Do No Harm for Faith Groups – What is it?

01/2019 | Dilshan Annaraj and Maya Assaf-Horstmeier

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This post was originally written by Dilshan Annaraj and Maya Assaf-Horstmeier for World Vision International and is reposted with permission. 

Why we developed the manual

As a Christian, child focused, community-empowering, and global organization, World Vision believes that engaging with faith leaders is pivotal in preventing, mitigating, and managing conflicts from leading to violence. For decades, we have partnered with religious leaders through our community development programmes and humanitarian responses. We have learned how the actions of some of those leaders can unintentionally harm communities. To address this, we developed  a “Do No Harm for faith groups” manual. The manual aims to:

  • Provide faith leaders with an understanding of Do No Harm principles, and
  • Point towards what sacred scriptures and religious texts say about being conflict-sensitive.

Faith and religious leaders are usually seen as role models in communities. When communities notice personal transformation, people will not only think about the notion of “conflict sensitivity” but try to change their behavior on a daily basis as well. The Theory of Change which we hope to achieve, using the manual is that; when faith leaders are aware of DNH principles, they would understand their contextual realities, their day-to-day actions, their impact on their context, and positive alternatives to any negative impact that they might be having.

Developing the manual

World Vision first worked on a Muslim-Christian version of the manual, given its experience in working on projects like “Channels of Hope”[1].  The Do No Harm for Faith Groups module was finalized in 2017 after testing in Bosnia, Lebanon and Kenya.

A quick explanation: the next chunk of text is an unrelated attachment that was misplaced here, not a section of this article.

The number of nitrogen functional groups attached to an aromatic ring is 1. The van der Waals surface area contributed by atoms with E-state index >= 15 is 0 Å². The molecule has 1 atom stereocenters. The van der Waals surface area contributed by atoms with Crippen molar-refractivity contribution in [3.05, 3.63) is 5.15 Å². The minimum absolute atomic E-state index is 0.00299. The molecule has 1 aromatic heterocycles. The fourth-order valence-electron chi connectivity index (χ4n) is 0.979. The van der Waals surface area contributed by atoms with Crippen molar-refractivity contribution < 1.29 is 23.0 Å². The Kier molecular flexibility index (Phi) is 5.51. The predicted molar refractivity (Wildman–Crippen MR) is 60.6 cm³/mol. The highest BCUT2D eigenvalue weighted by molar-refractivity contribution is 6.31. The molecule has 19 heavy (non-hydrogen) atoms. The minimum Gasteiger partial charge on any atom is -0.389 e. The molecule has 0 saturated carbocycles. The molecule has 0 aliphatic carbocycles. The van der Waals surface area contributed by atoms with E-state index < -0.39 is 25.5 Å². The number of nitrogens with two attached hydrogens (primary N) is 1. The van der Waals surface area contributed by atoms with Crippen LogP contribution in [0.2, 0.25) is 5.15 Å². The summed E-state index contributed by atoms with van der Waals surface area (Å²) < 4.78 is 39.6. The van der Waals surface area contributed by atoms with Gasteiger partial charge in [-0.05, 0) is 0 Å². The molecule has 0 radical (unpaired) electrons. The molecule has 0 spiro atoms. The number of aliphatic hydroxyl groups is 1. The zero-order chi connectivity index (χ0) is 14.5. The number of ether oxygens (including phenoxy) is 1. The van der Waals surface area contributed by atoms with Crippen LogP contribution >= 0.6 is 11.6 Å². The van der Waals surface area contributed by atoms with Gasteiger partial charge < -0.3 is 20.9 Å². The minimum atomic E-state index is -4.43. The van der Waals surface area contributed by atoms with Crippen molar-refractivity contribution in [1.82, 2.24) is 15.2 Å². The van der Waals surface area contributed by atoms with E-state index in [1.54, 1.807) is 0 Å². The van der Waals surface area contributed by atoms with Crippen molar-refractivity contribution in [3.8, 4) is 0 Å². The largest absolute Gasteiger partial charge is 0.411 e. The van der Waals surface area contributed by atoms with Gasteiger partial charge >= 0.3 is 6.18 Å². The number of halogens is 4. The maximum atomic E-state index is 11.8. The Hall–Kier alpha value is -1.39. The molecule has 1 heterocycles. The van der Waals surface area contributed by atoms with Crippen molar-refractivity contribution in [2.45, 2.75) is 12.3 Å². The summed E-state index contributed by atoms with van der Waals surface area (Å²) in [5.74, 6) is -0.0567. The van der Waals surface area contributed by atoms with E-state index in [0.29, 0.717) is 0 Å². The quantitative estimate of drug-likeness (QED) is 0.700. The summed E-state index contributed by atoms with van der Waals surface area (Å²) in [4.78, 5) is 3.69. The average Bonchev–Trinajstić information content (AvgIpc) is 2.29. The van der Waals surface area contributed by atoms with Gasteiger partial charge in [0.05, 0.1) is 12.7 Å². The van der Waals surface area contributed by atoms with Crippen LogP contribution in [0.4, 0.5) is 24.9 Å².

The Do No Harm for Faith Groups training module follows the standard DNH framework with some significant variations, including:

  • An “Interfaith Reflection” where faith leaders are encouraged to start daily sessions by referring to holy scriptures. For single faith workshops, reflections would be from the scripture of that faith group (Christian or Muslim)
  • A special case study that looks at connectors and dividers using sacred texts as a reference
  • A story telling technique which participants use to illustrate the “impact” analysis on connectors and dividers

Initial Findings: What to expect when using the manual with Faith Groups

World Vision evaluated the DNH for Faith Groups workshops using the “FAITH MATTERS: A GUIDE FOR THE DESIGN, MONITORING & EVALUATION OF INTER-RELIGIOUS ACTION FOR PEACEBUILDING” – during its development stages. The evaluation was conducted in two of the “testing” sites – Lebanon and Kenya. World Vision learned many key insights that helped enhance the training module for future use, including:

  1. The tool brings about a strong “individual transformation” and paves the way for a community transformation. The tool should not be used directly to achieve rapid community transformation.
  2. Participants consider DNH as a foundational tool, deepening conflict-sensitivity. Most people want stronger follow-up and next steps towards a peacebuilding and reconciliation process.
  3. Sequencing the intra-faith and Inter-faith workshops requires sensitivity to local conditions, and is a critical success factor.
  4. Working with “Progressive” faith leaders may not have as much impact as working with more conservative faith leaders.

World Vision is hoping to implement the tool in few more Christian and Islamic contexts before venturing into the other faith contexts. The organization hopes to achieve this through an inter-agency process and welcomes feedback and support.

[1]  Channels of Hope refers to both Christian and Muslim texts that deal with social issues like HIV/AIDS, Child Protection, and Gender. More info at https://www.wvi.org/church-and-interfaith-engagement/what-channels-hope

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